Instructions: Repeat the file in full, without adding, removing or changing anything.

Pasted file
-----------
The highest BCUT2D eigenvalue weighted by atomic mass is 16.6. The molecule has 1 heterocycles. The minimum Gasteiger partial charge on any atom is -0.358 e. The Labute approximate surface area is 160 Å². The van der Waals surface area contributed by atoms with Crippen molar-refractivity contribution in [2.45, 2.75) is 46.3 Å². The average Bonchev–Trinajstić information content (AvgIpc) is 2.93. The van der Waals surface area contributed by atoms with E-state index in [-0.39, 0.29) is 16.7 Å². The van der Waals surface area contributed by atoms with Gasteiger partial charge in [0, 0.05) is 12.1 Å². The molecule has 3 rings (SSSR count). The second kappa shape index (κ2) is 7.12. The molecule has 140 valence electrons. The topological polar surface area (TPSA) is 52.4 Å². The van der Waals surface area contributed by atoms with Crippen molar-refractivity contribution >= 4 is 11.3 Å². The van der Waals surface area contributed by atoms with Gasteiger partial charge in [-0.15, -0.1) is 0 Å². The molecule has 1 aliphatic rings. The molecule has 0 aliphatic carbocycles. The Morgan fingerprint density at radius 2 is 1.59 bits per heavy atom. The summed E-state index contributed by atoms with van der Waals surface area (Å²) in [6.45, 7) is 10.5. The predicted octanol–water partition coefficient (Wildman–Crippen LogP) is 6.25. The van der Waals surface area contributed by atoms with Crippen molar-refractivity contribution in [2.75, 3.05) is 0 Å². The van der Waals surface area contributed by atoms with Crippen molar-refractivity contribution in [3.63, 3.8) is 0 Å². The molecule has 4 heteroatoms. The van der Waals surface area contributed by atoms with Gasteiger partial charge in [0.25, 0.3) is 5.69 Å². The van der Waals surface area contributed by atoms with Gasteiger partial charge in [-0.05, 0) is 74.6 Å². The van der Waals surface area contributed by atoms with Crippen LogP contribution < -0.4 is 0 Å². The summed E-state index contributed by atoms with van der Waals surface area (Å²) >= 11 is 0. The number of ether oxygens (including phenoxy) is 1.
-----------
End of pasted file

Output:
The highest BCUT2D eigenvalue weighted by atomic mass is 16.6. The molecule has 1 heterocycles. The minimum Gasteiger partial charge on any atom is -0.358 e. The Labute approximate surface area is 160 Å². The van der Waals surface area contributed by atoms with Crippen molar-refractivity contribution in [2.45, 2.75) is 46.3 Å². The average Bonchev–Trinajstić information content (AvgIpc) is 2.93. The van der Waals surface area contributed by atoms with E-state index in [-0.39, 0.29) is 16.7 Å². The van der Waals surface area contributed by atoms with Gasteiger partial charge in [0, 0.05) is 12.1 Å². The molecule has 3 rings (SSSR count). The second kappa shape index (κ2) is 7.12. The molecule has 140 valence electrons. The topological polar surface area (TPSA) is 52.4 Å². The van der Waals surface area contributed by atoms with Crippen molar-refractivity contribution >= 4 is 11.3 Å². The van der Waals surface area contributed by atoms with Gasteiger partial charge in [-0.15, -0.1) is 0 Å². The molecule has 1 aliphatic rings. The molecule has 0 aliphatic carbocycles. The Morgan fingerprint density at radius 2 is 1.59 bits per heavy atom. The summed E-state index contributed by atoms with van der Waals surface area (Å²) in [6.45, 7) is 10.5. The predicted octanol–water partition coefficient (Wildman–Crippen LogP) is 6.25. The van der Waals surface area contributed by atoms with Crippen molar-refractivity contribution in [2.75, 3.05) is 0 Å². The van der Waals surface area contributed by atoms with Crippen molar-refractivity contribution in [3.63, 3.8) is 0 Å². The molecule has 4 heteroatoms. The van der Waals surface area contributed by atoms with Gasteiger partial charge in [0.25, 0.3) is 5.69 Å². The van der Waals surface area contributed by atoms with Gasteiger partial charge in [-0.05, 0) is 74.6 Å². The van der Waals surface area contributed by atoms with Crippen LogP contribution < -0.4 is 0 Å². The summed E-state index contributed by atoms with van der Waals surface area (Å²) >= 11 is 0. The number of ether oxygens (including phenoxy) is 1.